Buying a Prayer Shawl for Your Quiet Time
The prayer shawl (or tallit) signifies the commandments of the Torah. The fringes that hang from the four corners consist of twists and knots that have the numerical value 613. The ancient rabbis understood that to be the total number of positive and negative commandments in Hebrew Scriptures. By wearing the tallit, the man—or woman—is surrounded by the fringes on each of the four sides, reminding them of the requirements for ethical and ritual behavior.
The source for the prayer shawl is Numbers 15:38-39. "Speak unto the children of Israel, and bid them that they make them fringes in the borders of their garments throughout their generations, and that they put upon the fringe of the borders a ribband of blue. And it shall be unto you for a fringe, that ye may look upon it, and remember all the commandments of the Lord, and do them and that ye seek not after your own heart and your own eyes, after which ye use to go a whoring." This King James translation, while maybe a bit pretentious for today, is, in fact, close to the original. The fringes serve as a reminder and a restraint against illicit behavior.
The fringes consist of four long threads that are looped though a hole in the corner of the garment. One thread was originally dyed a shade of blue. Since the source for that particular color ("tekhelet") was lost in the medieval period, most of today's shawls only have white fringe. The color of the thread serves as a reminder of the color of the sea, which is a reminder of the color of the sky, which is a reference to the Kingdom of Heaven. The embroidery found on prayer shawls is a form of personalization. It can be done in gold, silver, navy, or other preferred colors and can be sewn at the corner or across the middle to add to its uniqueness.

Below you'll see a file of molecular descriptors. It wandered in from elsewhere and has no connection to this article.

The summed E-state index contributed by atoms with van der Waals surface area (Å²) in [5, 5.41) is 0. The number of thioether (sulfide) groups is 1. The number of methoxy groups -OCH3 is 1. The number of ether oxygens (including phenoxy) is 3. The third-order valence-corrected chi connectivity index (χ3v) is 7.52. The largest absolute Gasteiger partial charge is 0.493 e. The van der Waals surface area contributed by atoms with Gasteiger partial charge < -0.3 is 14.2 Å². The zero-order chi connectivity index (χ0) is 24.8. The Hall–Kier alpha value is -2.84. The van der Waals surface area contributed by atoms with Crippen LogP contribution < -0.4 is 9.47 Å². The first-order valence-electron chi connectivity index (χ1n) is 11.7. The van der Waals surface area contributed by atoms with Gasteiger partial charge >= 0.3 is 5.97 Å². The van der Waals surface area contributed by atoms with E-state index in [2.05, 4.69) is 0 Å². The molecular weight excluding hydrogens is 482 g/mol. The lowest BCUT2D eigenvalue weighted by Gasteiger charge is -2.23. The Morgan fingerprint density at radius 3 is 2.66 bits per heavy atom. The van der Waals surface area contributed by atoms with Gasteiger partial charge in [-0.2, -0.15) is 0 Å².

Types and Sizes
The tallit comes in two varieties: the prayer shawl proper and the small version, which resembles a poncho. Traditionally, it hangs to the back of the knees when the individual is standing. Medium-sized prayer shawls only cover the back and shoulders. The smallest size drapes around the neck and hangs down the front of the body. Unfortunately it doesn't cover enough of the body to be acceptable under Orthodox Jewish law. Traditionally, women were not required to wear a prayer shawl but it has become more common in recent years. Shawls range from silk scarf-sized to full-bodied wool ones.
Classic style prayer shawls are machine made of wool or a blend of materials. Designer shawls come in wool, silk or Chiffon. Manufacturing prayer shawls is a spiritual practice. They are passed on hand-to-hand and heart-to-heart.
Other Uses for Prayer Shawls
Jewish weddings are sometimes performed under a prayer shawl held up during the ceremony by four poles called a chupa or huppah. A man also can be buried in his tallit, which is wrapped over the shroud. In addition, it can be used to protect the scrolls of the Torah when they are moved.
Prayer Shawl Ministry
Other religious groups have adopted the idea of prayer shawls, including the Prayer Shawl Ministry, which is a network of women who knit shawls to provide comfort to those going through difficult times. They infuse the shawl with blessings during the knitting process.
Some Christians pray with a tallit—found in online Christian shops and embroidered with Christian symbols rather than Jewish ones—to follow in Jesus' footsteps.
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